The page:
“Just a week after 9/11, William Hirst and a group of researchers asked more than 3,200 people to write down where they were when they first heard about the 9/11 attacks and some facts about the attacks themselves. CLICK HERE for the full report.
The researchers then performed follow-up surveys 11, 25, and 119 months after the attacks to get a better sense about how our memories can change over time. The idea behind the study is that 9/11 is the kind of flashbulb moment that would be seared into people’s brains for eternity.
But that wasn’t the case.
They found after just a year there were glaring inconsistencies in the stories people were telling themselves about their own memories. And after 10 years, many of the participants couldn’t believe what they initially wrote in the days after 9/11 because their memories didn’t match up with what they said at the time.”
I was struck by this passage which I read in an article recently. It really got me thinking and questioning.
To start with, aren’t we pretty sure we remember things clearly, especially big things? And, if we don’t have perfect recollection about stand out events, what are the chances that we misremember the minutiae that make up much of our day to day living? And how could that affect what we do in the present? Or what we think about the future?
Understanding that we misremember should have quite a significant impact on how we go about things.
For starters, much of what we do in the here and now is informed by what we think happened in the past. But the research suggests that we have a hazy memory.
Even worse, we can behave like we’re sure about what will happen in the future. But our thoughts on the future are based on what we think happened in the past, e.g. “So and so will do this, because that’s what he has always done”.
Which means we’re making decisions today based on wonky / inaccurate / misleading / incomplete information and assumptions.
Then, of course, everyone has their own version of the truth, which is why, if you ask 20 witnesses to the same incident “What happened?”, you end up with 20 different answers. No two people see the same thing the same way, and neither of them are “wrong”.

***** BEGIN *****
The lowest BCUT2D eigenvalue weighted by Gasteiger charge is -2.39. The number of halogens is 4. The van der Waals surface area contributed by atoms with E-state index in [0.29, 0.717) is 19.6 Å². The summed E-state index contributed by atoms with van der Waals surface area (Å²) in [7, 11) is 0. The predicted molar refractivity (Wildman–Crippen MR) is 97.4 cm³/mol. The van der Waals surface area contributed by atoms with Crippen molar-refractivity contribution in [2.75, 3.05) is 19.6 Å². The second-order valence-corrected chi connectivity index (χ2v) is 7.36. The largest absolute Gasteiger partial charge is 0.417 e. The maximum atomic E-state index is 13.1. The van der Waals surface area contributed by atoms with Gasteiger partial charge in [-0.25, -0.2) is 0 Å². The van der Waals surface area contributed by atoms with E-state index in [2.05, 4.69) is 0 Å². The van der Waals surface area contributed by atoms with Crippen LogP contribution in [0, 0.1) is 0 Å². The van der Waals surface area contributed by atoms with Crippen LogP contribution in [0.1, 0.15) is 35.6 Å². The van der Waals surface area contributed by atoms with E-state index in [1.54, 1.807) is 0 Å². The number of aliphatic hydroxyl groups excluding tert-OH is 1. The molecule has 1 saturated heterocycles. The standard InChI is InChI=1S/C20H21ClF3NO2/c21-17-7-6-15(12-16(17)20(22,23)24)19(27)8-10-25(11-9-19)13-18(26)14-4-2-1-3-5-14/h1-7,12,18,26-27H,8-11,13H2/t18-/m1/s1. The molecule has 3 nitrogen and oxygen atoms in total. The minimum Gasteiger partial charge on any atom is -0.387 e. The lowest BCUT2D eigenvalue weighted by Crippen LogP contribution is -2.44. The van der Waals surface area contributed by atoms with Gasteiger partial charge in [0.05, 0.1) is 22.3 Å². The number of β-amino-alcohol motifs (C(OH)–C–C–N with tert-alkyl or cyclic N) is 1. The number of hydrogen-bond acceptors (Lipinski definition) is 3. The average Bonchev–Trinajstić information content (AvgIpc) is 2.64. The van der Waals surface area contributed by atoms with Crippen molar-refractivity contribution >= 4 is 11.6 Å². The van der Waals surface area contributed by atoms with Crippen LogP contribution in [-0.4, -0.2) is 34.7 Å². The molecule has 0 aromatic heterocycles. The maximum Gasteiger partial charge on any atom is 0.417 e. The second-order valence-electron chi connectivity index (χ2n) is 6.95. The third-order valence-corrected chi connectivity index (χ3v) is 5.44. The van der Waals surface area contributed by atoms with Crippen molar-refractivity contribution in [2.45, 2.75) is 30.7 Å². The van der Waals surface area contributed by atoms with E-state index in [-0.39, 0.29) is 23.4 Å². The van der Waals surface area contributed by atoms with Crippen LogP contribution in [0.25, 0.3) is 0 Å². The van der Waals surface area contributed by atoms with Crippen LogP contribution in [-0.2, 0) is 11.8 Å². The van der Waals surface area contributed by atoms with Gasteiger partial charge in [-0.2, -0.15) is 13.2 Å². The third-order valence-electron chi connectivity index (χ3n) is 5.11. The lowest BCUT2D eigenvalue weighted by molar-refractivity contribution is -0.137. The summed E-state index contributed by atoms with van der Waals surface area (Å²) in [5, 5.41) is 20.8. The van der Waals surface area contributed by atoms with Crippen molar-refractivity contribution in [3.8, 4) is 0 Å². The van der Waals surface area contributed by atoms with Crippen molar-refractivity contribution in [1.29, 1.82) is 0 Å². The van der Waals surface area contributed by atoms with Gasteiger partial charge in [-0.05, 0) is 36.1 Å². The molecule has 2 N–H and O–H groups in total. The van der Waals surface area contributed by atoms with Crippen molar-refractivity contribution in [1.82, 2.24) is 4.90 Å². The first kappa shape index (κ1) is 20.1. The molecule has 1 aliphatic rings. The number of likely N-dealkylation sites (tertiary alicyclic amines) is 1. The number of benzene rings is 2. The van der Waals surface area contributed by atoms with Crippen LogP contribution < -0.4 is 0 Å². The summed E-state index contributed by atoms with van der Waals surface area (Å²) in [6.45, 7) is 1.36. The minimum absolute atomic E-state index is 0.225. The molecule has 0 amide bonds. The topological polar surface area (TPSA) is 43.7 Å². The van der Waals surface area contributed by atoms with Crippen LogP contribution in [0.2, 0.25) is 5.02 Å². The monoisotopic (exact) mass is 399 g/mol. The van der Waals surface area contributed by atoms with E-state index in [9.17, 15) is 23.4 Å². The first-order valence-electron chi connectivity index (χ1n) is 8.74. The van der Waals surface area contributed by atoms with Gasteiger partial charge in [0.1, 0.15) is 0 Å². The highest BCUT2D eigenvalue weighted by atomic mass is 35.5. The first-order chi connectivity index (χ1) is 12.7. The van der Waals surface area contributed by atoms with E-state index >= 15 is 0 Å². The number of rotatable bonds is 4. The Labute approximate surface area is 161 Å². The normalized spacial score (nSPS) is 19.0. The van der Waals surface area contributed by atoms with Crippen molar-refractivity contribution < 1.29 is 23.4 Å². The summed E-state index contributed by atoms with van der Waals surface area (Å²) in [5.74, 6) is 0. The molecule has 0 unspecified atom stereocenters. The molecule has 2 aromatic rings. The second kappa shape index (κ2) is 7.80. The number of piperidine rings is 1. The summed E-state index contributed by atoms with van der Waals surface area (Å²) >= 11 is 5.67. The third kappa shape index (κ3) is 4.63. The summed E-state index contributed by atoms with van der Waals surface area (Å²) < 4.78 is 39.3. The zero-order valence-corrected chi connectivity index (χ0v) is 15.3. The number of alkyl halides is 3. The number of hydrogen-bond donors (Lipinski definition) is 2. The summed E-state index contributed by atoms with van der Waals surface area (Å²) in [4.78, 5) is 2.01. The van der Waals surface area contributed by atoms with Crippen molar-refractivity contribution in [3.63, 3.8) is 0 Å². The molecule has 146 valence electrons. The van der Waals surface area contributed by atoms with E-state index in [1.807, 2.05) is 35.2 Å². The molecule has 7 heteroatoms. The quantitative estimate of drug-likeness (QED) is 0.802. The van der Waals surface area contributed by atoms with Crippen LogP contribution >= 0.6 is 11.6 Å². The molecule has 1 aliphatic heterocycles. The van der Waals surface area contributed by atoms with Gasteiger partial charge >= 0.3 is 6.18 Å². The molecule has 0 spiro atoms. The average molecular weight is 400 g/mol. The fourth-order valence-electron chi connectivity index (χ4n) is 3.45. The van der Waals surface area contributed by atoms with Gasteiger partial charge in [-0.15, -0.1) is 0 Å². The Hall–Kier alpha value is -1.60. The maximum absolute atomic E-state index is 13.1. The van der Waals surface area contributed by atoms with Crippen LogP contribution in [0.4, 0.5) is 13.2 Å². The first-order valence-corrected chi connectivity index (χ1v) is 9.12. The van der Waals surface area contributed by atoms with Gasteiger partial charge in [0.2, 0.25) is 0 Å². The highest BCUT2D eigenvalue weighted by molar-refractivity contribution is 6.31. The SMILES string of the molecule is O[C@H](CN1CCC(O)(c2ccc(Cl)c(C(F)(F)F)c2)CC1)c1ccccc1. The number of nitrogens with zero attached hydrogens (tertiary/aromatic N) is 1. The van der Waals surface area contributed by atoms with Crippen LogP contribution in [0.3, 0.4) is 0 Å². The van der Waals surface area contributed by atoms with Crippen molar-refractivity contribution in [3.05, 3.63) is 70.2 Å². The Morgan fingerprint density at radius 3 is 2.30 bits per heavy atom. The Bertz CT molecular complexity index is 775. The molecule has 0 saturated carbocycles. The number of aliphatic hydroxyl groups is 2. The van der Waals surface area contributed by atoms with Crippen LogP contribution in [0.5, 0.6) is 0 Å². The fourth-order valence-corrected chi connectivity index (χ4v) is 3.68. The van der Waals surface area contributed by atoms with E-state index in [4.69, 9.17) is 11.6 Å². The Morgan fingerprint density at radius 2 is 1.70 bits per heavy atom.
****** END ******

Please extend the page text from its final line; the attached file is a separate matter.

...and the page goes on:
Which is obvious when I write it down, but we don’t often given very much weight at all to it.
So, given we misremember, can we really wonder why we don’t get the outcomes we hoped for? Can we accept we know nothing about tomorrow and yesterday is a lie? Can only the present be trusted?
Imagine being entirely in the present and acting on only that. What effect would that have on our conversations and actions?
Maybe that’s not realistic, but shouldn’t just knowing we’re working with misinformation, and there’s more than one version of the truth, give us pause for thought?
And, if we act understanding that, wouldn’t that lead to better actions and outcomes?
How often do we ask ourselves questions like “Hang on a minute, are we sure we know what we think we know?” or “What if what happened isn’t really the way it was?”.
In finance (and politics and sport and economics) this is important. The press etc. are awash with stories trying to explain the past and predict the future.
We’re told by the experts that disaster awaits in the event of a no deal Brexit. How do they know? How can they be so sure?
None of them saw the financial crisis of 2007-08, did they? In fact, my recollection was that the powers that be were completely sure there wasn’t a crisis unfolding.
Here’s Chairman of the Fed, Ben Bernanke in March 2007: ““[The impact of] problems in the subprime market seems likely to be contained.”
And again, in February 2008: “At present, my baseline outlook involves a period of sluggish growth, followed by a somewhat stronger pace of growth starting later this year…”
And here’s Treasury Secretary Henry Paulson in May 2008: “I do believe that the worst is likely to be behind us.”
Have we got better leaders and experts this time round? I doubt it. So why do we continue to give credence to what they have to say?
I digress, the reasons why what is happening today has little to do with what happened yesterday. The press etc. feel they must give a reason and then look forward to predict/guess what might happen in the future. They feel confident and free doing this because they’ll never be held to account on either score.
Unlike your financial plan and investments which can suffer immeasurably. There’s always a reckoning.
Saying “No-one can be sure why the market dropped 5%” just doesn’t cut the mustard. Yes, there may be correlation in the reasons given but causation? Much less than we imagine.
Still, millions of us make decisions based on the past performance or experience when it comes to investing our money. Even at the most basic level – “It’s just gone up 10% so it’s bound to keep doing that.”
In the realm of financial planning and investing, there’s a simple solution.
Spread your investments as widely and sensibly as possible, stick to your strategy and block out the noise – do nothing other than rebalance and make sure there’s enough cash to cover the short term.
In so doing we’re proud to admit we can’t be sure why what happened yesterday happened or what’s going to happen tomorrow.
In terms of wider financial planning, we choose simply to act on the information we have today, that we know we can trust most, without reducing our ability to change tack as tomorrow’s information might require us to.
With such clarity, we prevent reliance on past experience or the futility of predicting the future. That’s an immense benefit, you will make fewer mistakes and get a much better outcome.
At least, that’s how it looks to me.
And apologies to any of you expecting a piece about Fleetwood Mac.
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